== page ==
WETLAB is currently certified by EPA 245.1 and has already begun to process samples that still remain within the EPA suggested hold time.
WETLAB has also contacted clients to inform them how this change has affected their 1st quarter samples.
Please contact the WETLAB Client Services Manager Kurt Clarkson at 775-355-0202 with any questions.
The Environmental Protection Agency (EPA) awarded $15 million to the State of Nevada this month, aimed at improving pollution control and drinking water infrastructure, things we think are of the utmost importance here at Wetlab.
The funding goes to the Nevada Division of Environmental Protection (NDEP), broken down into a $6.5 million grant for the Clean Water State Revolving Fund, according to an article found on waterworld.com, and $8.5 million for the Drinking Water State Revolving Fund.
The grants are just the latest in more than $320 million in EPA funding awarded over the last 24 years, according to Jared Blumenfeld, the EPA’s regional administrator.
“Without this investment and creative financing at the federal level, many communities would not be able to provide for Nevadans’ basic needs for clean, safe drinking water and proper wastewater treatment,” Blumenfeld said.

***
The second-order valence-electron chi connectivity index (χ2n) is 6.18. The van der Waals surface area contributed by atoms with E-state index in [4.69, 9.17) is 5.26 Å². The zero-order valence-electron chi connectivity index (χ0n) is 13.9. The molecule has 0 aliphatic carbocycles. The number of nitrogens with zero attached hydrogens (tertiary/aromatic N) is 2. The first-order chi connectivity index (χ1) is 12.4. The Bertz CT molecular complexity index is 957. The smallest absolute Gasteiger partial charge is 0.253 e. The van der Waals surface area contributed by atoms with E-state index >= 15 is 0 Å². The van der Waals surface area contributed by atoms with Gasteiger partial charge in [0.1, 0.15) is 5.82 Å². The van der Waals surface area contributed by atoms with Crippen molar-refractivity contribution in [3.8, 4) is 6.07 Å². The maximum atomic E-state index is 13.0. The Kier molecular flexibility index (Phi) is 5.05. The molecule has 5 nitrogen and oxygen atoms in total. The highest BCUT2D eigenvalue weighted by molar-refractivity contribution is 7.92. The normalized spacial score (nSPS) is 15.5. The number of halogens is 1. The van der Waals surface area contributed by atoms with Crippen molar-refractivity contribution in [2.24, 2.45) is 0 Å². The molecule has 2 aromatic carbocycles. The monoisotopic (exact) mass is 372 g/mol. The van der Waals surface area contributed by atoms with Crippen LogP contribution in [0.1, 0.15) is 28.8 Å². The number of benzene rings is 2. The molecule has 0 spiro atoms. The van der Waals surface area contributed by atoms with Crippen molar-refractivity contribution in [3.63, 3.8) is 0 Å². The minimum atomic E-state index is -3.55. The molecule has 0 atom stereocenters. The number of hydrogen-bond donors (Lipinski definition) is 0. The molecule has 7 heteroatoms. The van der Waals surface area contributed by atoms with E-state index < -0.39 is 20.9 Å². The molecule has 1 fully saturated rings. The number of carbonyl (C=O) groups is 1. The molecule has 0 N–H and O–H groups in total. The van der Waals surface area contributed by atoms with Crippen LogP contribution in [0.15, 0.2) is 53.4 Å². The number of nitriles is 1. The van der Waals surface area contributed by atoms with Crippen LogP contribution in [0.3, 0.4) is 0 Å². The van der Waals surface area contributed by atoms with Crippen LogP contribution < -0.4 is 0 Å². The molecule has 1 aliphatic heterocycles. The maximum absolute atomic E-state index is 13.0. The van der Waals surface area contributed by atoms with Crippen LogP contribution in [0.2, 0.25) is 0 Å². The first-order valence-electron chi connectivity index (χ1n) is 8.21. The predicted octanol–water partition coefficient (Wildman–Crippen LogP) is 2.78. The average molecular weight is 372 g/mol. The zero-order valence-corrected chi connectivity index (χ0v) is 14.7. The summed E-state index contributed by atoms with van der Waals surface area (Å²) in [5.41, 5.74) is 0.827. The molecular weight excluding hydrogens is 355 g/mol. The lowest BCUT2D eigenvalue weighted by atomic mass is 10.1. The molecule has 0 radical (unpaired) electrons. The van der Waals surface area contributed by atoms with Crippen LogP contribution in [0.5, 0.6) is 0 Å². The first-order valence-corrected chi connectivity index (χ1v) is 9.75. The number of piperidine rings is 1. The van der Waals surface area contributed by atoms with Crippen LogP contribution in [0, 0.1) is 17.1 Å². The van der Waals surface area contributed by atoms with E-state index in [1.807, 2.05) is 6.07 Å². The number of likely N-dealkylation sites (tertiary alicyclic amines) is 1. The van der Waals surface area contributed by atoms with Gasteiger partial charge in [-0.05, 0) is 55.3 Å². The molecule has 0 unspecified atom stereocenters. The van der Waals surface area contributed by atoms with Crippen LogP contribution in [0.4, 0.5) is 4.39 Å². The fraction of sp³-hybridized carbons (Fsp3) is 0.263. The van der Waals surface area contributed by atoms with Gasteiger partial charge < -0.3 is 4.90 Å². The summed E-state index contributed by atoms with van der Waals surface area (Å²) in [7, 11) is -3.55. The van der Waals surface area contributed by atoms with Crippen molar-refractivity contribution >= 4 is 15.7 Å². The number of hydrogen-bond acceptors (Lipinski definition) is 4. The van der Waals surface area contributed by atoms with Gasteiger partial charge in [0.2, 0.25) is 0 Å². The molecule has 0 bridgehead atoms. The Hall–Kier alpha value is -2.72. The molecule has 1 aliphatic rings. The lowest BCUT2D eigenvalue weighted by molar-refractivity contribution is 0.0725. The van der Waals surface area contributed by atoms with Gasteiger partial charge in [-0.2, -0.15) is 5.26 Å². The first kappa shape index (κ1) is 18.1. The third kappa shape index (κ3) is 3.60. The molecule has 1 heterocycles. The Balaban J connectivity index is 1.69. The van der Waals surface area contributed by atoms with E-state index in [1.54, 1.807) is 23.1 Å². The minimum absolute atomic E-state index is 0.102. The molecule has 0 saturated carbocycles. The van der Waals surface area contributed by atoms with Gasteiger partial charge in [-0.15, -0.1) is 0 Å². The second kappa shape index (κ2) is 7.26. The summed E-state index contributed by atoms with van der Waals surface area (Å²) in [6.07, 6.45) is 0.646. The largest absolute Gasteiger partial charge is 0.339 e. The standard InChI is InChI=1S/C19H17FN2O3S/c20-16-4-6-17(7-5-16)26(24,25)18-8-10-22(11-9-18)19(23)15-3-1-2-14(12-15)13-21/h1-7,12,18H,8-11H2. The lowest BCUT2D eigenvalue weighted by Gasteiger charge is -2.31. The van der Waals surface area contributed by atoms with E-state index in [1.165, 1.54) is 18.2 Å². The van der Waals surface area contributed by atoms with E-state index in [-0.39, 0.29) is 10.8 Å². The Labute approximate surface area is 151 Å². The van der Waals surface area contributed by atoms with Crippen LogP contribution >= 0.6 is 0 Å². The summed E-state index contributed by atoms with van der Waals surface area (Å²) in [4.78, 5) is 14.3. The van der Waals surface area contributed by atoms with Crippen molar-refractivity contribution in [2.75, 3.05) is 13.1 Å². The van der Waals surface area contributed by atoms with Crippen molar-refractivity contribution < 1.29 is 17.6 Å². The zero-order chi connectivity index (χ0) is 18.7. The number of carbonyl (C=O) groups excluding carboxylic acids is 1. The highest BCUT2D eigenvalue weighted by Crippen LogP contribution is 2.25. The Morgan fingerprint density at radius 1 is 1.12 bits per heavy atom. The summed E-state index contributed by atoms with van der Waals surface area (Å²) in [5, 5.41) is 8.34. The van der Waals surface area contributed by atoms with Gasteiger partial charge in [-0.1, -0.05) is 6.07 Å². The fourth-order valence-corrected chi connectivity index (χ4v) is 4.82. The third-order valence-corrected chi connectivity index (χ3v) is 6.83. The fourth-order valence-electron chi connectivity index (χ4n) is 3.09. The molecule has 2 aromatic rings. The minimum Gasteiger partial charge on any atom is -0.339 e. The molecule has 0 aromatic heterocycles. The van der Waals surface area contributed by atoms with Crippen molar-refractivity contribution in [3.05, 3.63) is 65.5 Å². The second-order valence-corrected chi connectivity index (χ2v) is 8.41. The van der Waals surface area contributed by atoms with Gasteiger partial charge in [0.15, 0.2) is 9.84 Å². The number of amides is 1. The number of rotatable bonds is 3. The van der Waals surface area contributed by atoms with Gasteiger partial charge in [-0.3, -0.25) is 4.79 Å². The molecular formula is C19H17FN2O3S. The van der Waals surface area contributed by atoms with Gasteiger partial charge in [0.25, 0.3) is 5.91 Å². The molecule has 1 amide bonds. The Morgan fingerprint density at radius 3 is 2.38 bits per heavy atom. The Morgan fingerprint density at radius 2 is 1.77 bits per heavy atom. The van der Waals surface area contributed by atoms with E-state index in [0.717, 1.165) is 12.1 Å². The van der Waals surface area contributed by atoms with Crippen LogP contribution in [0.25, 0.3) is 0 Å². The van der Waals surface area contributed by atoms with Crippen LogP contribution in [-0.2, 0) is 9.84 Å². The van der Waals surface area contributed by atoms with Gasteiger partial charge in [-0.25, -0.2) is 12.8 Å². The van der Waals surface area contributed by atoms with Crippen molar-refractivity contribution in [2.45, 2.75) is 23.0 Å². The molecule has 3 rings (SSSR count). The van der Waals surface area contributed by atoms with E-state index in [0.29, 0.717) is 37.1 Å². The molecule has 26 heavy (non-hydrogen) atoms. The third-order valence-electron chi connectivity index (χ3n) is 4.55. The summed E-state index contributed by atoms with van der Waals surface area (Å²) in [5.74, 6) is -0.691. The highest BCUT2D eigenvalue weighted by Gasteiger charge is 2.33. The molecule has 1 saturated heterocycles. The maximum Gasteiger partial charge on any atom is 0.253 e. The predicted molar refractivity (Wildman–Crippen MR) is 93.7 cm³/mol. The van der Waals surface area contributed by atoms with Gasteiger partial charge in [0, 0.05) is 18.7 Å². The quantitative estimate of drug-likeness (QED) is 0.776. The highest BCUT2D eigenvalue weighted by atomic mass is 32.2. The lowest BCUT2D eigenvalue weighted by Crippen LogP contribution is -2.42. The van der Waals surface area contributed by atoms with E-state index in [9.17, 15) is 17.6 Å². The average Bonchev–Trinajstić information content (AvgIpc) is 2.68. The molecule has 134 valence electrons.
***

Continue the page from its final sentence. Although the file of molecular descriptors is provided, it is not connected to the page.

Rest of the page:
In the past, according to the article, EPA money has funded new well construction aimed at decreasing arsenic levels in Tonopah, as well as advanced wastewater treatment in Clark County to reduce bacteria and chemicals making their way into Lake Mead.
Other water quality projects from the NDEP have ranged from non-point source pollution control, watershed protection and restoration, water efficiency improvements, wastewater reclamation, and other wastewater treatment projects on the Clean Water State SRF side, as well as drinking water infrastructure on the Drinking Water SRF side.
Water Supply News